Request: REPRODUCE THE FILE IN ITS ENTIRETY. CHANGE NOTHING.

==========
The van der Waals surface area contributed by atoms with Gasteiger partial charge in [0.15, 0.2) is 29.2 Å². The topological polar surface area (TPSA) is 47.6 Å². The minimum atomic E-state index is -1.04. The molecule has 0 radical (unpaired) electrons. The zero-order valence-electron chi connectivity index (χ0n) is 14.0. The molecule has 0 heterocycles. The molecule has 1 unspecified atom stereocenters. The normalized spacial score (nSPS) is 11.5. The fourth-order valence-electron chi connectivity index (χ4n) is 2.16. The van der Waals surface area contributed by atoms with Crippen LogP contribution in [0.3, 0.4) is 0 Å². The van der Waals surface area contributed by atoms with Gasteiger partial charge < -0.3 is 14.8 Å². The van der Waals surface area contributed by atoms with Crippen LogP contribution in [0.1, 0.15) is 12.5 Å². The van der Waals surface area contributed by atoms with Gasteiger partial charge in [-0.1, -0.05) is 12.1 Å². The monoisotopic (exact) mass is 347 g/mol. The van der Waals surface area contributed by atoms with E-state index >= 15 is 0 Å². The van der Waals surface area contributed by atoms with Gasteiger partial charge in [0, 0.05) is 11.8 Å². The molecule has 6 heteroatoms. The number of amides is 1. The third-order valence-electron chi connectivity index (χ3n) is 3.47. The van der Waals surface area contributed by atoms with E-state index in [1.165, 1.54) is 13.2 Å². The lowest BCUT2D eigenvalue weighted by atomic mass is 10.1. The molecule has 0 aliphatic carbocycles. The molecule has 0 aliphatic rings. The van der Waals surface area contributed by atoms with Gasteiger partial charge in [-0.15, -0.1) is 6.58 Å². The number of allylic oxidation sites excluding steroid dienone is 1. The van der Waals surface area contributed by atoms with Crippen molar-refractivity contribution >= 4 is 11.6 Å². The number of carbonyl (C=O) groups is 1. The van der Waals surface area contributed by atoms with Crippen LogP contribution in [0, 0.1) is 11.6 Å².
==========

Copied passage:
The van der Waals surface area contributed by atoms with Gasteiger partial charge in [0.15, 0.2) is 29.2 Å². The topological polar surface area (TPSA) is 47.6 Å². The minimum atomic E-state index is -1.04. The molecule has 0 radical (unpaired) electrons. The zero-order valence-electron chi connectivity index (χ0n) is 14.0. The molecule has 0 heterocycles. The molecule has 1 unspecified atom stereocenters. The normalized spacial score (nSPS) is 11.5. The fourth-order valence-electron chi connectivity index (χ4n) is 2.16. The van der Waals surface area contributed by atoms with Crippen LogP contribution in [0.3, 0.4) is 0 Å². The van der Waals surface area contributed by atoms with Gasteiger partial charge < -0.3 is 14.8 Å². The van der Waals surface area contributed by atoms with Crippen LogP contribution in [0.1, 0.15) is 12.5 Å². The van der Waals surface area contributed by atoms with Gasteiger partial charge in [-0.1, -0.05) is 12.1 Å². The monoisotopic (exact) mass is 347 g/mol. The van der Waals surface area contributed by atoms with E-state index >= 15 is 0 Å². The van der Waals surface area contributed by atoms with Gasteiger partial charge in [0, 0.05) is 11.8 Å². The molecule has 6 heteroatoms. The number of amides is 1. The third-order valence-electron chi connectivity index (χ3n) is 3.47. The van der Waals surface area contributed by atoms with E-state index in [1.165, 1.54) is 13.2 Å². The lowest BCUT2D eigenvalue weighted by atomic mass is 10.1. The molecule has 0 aliphatic carbocycles. The molecule has 0 aliphatic rings. The van der Waals surface area contributed by atoms with Gasteiger partial charge in [-0.15, -0.1) is 6.58 Å². The number of allylic oxidation sites excluding steroid dienone is 1. The van der Waals surface area contributed by atoms with Crippen molar-refractivity contribution >= 4 is 11.6 Å². The number of carbonyl (C=O) groups is 1. The van der Waals surface area contributed by atoms with Crippen LogP contribution in [0, 0.1) is 11.6 Å².